38. Terumah II - WOOD AND GOLD

THE SAGES INFORM us that the ark which Bezalel fashioned was made of gold and wood. Gold was on the outside and wood on the inside (Rashi, Ex. 25:11, Yoma 72).

The question that poses itself is, why did he make the ark that way? From the biblical account we know that there was no shortage of gold in the desert. Why then did Bezalel make the ark of both materials--wood and gold?

An understanding of the nature of these substances will explain this seeming enigma. Each of these materials has a particular quality which was included in the ark. Gold is durable and strong. Time attacks the preponderant majority of substances. Its ravages can be seen everywhere. Colors fade; metals rust; fibers rot. Man himself is one of the chief victims of the ravages of time. It robs him of his youth; it saps him of his strength; and in the end it steals his life from him. When we are young we do not realize what a thief time is --how it takes from us seconds and minutes, days and years. Then one day we look at ourselves in the mirror and discover his theft. We note how the hairs --or what's left of them-- are beginning to turn to silver, that wrinkles and furrows appear on our faces, and bags under our eyes. Climbing a flight of stairs tires us and makes us huff-and-puff; aches and pains cause us discomfort and anguish of soul. All these are the softening touches of time --getting us ready for the final assault.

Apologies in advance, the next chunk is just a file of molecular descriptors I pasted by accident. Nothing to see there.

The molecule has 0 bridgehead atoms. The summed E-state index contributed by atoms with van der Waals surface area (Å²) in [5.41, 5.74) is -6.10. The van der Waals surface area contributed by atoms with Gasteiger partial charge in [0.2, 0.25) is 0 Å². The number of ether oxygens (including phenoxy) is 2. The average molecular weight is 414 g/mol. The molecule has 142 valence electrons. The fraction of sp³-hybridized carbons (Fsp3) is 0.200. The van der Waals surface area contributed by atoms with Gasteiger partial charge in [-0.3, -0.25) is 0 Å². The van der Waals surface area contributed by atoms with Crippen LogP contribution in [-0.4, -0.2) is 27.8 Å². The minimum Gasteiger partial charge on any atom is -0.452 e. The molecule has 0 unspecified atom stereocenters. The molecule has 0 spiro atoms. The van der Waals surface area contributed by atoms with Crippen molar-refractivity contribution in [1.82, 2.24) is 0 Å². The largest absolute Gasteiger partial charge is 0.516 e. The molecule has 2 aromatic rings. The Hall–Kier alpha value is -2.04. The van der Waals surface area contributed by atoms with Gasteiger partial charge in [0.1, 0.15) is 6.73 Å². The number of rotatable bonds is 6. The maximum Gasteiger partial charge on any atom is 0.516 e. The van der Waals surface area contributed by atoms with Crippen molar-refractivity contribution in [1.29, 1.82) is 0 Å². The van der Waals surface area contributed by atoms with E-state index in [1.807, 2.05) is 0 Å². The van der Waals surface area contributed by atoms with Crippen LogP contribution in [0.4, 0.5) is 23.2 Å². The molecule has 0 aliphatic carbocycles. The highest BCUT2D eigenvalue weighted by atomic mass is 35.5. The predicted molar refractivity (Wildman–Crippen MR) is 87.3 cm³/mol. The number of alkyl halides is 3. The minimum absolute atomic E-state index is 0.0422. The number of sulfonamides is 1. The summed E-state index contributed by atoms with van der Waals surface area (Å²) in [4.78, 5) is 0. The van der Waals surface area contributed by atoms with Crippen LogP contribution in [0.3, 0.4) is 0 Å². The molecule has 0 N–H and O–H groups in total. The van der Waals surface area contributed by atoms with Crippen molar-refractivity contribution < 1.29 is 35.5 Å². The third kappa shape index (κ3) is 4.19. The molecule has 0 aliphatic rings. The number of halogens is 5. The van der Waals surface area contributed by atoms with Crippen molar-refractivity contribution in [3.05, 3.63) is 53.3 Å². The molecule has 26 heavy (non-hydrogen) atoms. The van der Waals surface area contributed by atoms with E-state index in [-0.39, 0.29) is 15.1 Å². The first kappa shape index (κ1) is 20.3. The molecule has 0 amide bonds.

This is also true in the realm of ideas. They, too, are transient. They may last a decade, a generation or an age, but eventually they become rusty, antiquated and even obsolete. Gold is one of the rare exceptions to this rule. It is durable and strong. It resists time and decay. There are ideas and principles which, like gold, are not subject to the onslaught of time, but are durable. David compared the teachings of the Torah to gold. "More to be desired are they than gold" (Ps. 19:11). Its doctrines have withstood the most concentrated assault of centuries of testing and attack.

It was, therefore, proper that the ark which housed the Tablets of the Law be made of gold, to symbolize the enduring worth of the Torah of God.

Gold, however, has one chisaron, one drawback. It is lifeless. Wood has the maaleh, the advantage, that it comes from a living thing, that it grows, has roots, produces foliage and fruits. The Torah, therefore, is compared not only to gold but also to a tree. "It is a tree of life to them that grasp it" (Proverbs 3:18). What gold lacks is supplemented by wood, and what wood lacks is supplemented by gold. The durability of gold and the vibrancy and life of wood were merged in fashioning the ark. Eternity and life were forever to be the symbols of the Torah.

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